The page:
The 222nd General Assembly of the Presbyterian Church (USA) was one of the most positive church experiences I’ve had in a long time. There were moments of disappointment and frustration, as always, but I sit several days after closing worship with a sense of hope and deep gratitude for the people and the work of the PC(USA). I also sit ready to get back to work (after a brief rest, which I hope you all are taking as well), because we as PPF have a special role after this GA that could have just changed the way our denomination engages with peace and nonviolence.
With the combat restriction for women in the US Armed Forces now lifted, discussion of draft registration is back in the news, the courts, and the halls of congress. But the problems with Selective Service System (SSS) Registration go much deeper than gender equality. There is little political interest in bringing back the draft. Yet draft registration remains a burden upon our nation’s young men – and now, potentially our young women, as well.
For 25 years, the SOA Watch has been a consistent and powerful movement calling for a close of the School of the Americas and an end to the training of Latin American soldiers by the US Army. They organize around a common vision of an end to militarism and empire by focusing specifically on closing the School of the Americas through nonviolence.
When I was treasurer of PPF during the ‘70’s and ‘80’s we had a shoestring budget and a narrow focus of support for a narrow Peace agenda. I’m pleased and excited to be a continuing part of a Peace Fellowship today that is pressing forward for a more comprehensive vision of Peace and Justice today. I’m glad to work alongside the emerging leadership of our organization as they motivate us to even more participation in the agenda for a Just and Peaceful future.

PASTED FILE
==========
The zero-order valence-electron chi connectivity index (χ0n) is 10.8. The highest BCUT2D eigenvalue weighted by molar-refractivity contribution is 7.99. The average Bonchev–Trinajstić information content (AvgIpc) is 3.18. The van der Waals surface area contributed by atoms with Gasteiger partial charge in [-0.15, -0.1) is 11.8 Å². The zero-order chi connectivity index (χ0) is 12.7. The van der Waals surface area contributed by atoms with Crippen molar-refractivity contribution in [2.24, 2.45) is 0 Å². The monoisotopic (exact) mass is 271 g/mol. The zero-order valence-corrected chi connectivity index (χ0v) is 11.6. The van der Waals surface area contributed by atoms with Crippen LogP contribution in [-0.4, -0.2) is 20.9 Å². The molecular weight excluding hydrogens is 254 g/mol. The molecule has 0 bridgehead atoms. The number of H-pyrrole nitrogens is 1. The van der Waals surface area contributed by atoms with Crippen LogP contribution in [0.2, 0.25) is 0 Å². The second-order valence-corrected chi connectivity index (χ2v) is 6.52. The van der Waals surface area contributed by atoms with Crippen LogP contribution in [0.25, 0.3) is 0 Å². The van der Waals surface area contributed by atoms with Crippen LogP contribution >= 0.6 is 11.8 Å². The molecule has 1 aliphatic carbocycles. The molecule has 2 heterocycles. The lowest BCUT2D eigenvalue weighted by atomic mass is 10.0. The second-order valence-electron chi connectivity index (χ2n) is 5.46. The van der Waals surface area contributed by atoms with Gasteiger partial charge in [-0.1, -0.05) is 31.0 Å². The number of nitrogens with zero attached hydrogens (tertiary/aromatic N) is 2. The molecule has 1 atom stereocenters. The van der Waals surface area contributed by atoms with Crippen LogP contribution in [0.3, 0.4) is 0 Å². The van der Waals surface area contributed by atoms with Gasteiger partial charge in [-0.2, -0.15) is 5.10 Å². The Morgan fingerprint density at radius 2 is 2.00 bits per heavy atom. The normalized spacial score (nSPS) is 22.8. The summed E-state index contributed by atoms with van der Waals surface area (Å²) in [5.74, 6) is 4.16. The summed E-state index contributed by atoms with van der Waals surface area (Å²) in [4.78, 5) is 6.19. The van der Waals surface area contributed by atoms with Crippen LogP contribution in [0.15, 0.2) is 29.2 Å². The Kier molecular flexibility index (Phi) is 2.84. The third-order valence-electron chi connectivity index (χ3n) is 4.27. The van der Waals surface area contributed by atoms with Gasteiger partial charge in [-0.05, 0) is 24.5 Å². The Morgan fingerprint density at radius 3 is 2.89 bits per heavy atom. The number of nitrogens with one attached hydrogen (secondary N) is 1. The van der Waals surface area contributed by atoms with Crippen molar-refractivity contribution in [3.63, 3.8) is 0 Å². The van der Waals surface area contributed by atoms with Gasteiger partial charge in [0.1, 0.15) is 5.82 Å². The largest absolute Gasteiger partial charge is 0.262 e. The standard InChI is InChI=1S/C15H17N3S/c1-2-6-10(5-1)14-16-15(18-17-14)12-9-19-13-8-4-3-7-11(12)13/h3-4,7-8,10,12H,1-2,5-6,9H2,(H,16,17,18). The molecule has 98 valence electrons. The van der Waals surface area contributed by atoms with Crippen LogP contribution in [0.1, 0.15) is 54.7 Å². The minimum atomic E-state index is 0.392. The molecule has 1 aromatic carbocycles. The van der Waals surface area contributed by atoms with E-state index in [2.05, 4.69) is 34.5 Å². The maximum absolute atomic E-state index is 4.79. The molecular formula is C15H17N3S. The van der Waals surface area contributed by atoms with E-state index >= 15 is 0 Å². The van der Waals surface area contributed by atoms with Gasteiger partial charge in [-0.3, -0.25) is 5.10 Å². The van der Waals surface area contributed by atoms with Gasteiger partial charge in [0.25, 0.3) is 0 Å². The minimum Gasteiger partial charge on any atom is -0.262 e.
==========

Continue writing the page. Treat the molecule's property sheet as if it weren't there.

[Guest Post] The Center on Conscience & War is busier than we have been in recent memory. Thanks in no small part to the steadfast and generous support of the Presbyterian Peace Fellowship, we have been working steadily to increase our outreach efforts, making it possible for so many soldiers of conscience to find us and get the technical support they need to succeed in achieving discharge from the military.
Late last week we received an urgent communication from the Rev. Jairo Barriga of the Presbytery of the North Coast in Colombia concerning the murder on April 12, 2013, of a young man, Narciso Enrique Teherán Mejia. His murder followed a series of death threats and paramilitary operations in an area called El Tamarindo in the municipality of Galapa, near the city of Barranquilla. Please read the background, and then take the action described below.
It was on the eleventh hour of the eleventh day in the eleventh month in the year nineteen hundred and eighteen that the guns fell silent on the Western Front in Europe. Many people have described this moment; one of the most poignant is by Kurt Vonnegut in his book Breakfast of Champions: “It was during that minute in nineteen hundred and eighteen, that millions upon millions of human beings stopped butchering one another. I have talked to old men who were on battlefields during that minute. They have told me in one way or another that the sudden silence was the Voice of God.”
Christian Peace Witness is committed to making "Conscience in War" the major theme for our work in 2011. We seek to foster a serious nationwide discussion on following Jesus in matters of conscience and duty, violence and nonviolence, war and peace.
To accomplish this vision, we will partner with Christian and multifaith peace fellowships and other organizations to host local and regional programs with the following goals: